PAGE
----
Following upon Richard’s “Matrix” musings, I’ve just seen Disney’s fabulous restoration of “Bambi” out now on DVD. Rush to snap it up, gang…this one’s a treasure for the ages. Digitally enhanced yet faithful to the soft guache colors of yesteryear, it’s a more magnificent work of art than you remember. And don’t forget to stock up on Kleenex big time – you’ll need it!
While the movie itself is a treasure, I want to call your attention to a section on Disc One called “Inside Walt’s Story Sessions.” Unearthed for the first time since “Bambi’s” beginnings are transcripts of story conferences between Walt Disney and his staff of animators, art directors and music supervisors. Actors are employed to read the transcripts in a naturalistic way as we go through the classic film, scene by scene, listening to the development process in Walt’s and his artists’ own words. It’s a fascinating portrait of teamwork, a meeting of minds, hearts and spirits. More, it is a window into an innocent and poetic mindset of the past, before the word “edgy” was ever coined in Hollywood.
I listened with particular interest to discussions of the musical themes used throughout the film – music so powerful that it stands in place of dialogue and sound effects. Watch “Bambi” yourself and tell me if “Man’s Theme,” as it builds, is not at least as terrifying as the menacing shark motif in “Jaws.” There’s a relationship there. Also, Disney’s extensive use of a human choir is less corny and more of a revelation than you’d expect. The same vocal qualities that evoke lonely winds blowing over the moors in the Lawrence Olivier version of “Wuthering Heights” are both hair-raising and heartbreaking when used in “Bambi’s” most dramatic scenes.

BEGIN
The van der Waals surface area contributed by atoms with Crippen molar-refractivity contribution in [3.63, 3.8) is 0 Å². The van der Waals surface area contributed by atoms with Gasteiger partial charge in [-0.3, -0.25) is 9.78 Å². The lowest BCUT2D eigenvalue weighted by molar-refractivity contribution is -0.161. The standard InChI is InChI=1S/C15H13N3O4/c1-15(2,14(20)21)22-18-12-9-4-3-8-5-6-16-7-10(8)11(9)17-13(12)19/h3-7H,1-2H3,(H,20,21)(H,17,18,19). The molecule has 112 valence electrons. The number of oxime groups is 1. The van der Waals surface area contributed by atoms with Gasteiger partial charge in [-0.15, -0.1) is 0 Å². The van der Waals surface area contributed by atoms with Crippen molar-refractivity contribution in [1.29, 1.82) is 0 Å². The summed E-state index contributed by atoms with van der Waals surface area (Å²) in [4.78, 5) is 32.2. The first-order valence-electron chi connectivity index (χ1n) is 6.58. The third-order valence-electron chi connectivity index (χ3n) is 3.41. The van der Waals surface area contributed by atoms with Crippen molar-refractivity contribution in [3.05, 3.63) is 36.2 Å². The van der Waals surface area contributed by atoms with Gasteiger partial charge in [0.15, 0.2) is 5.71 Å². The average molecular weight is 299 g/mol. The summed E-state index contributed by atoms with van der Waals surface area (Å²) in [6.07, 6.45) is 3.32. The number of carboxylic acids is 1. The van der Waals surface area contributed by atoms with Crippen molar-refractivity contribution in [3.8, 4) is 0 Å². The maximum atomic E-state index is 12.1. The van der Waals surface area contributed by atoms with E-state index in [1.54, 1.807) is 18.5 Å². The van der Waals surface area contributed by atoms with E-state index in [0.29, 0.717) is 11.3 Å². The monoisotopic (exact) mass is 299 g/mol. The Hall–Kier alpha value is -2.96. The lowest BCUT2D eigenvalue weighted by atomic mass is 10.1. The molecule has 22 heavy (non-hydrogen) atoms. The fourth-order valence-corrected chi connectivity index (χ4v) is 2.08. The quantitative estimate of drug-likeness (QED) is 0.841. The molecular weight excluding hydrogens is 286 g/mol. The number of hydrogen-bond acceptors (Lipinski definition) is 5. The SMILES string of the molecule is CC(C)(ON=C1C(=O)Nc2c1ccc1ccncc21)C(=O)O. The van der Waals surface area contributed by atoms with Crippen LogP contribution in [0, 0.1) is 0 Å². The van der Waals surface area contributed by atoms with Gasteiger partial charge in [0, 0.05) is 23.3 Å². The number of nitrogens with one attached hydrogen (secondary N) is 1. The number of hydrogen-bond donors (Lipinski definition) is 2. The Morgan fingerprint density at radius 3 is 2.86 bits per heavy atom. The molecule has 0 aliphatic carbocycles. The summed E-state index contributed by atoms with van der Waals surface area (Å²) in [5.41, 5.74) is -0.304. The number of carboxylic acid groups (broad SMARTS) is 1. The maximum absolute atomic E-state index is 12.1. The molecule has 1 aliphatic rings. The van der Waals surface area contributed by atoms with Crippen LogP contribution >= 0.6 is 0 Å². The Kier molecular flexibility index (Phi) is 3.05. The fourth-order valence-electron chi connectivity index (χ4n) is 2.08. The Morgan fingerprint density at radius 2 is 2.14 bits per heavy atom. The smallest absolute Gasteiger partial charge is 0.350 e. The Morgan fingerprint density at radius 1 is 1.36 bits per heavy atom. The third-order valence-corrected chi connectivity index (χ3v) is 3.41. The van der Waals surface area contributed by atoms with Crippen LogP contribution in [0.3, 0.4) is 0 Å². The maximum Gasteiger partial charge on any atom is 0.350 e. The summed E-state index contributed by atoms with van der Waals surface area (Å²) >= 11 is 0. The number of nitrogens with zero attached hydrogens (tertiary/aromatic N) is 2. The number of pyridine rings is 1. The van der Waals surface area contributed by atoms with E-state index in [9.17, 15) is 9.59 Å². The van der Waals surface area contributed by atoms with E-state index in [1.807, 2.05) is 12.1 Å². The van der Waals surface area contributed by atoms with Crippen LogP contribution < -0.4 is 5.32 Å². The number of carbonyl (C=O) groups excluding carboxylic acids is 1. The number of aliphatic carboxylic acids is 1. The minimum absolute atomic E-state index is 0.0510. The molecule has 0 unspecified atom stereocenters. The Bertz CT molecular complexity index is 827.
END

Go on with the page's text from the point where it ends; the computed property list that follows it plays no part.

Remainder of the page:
This immensely influential cartoon we all grew up with has often been ridiculed as precious and dripping with sentiment. But I think Walt’s own, unrehearsed words provide special insight. He and his staff never set out to tell a cute, compromised story. Their intention was to bring the audience into the minds and souls of the characters, animals though they be. They thought constantly of what the audience would best be able to relate to…where to hit ’em hard and where to give ’em a rest. They intended for the film to be a spiritual experience without beating anyone over the head. And they had a helluva lot of fun doing it!
Treat yourselves. See “Bambi” tonight and be transported to realms of watercolor lushness. Lord knows it implanted love for the Forest and its inhabitants in the heart of the eight year old that still lives in me. It’s more than held up over the years. It’s so fresh and achingly pure you almost won’t believe people’s heads, at one time, were ever in such a place.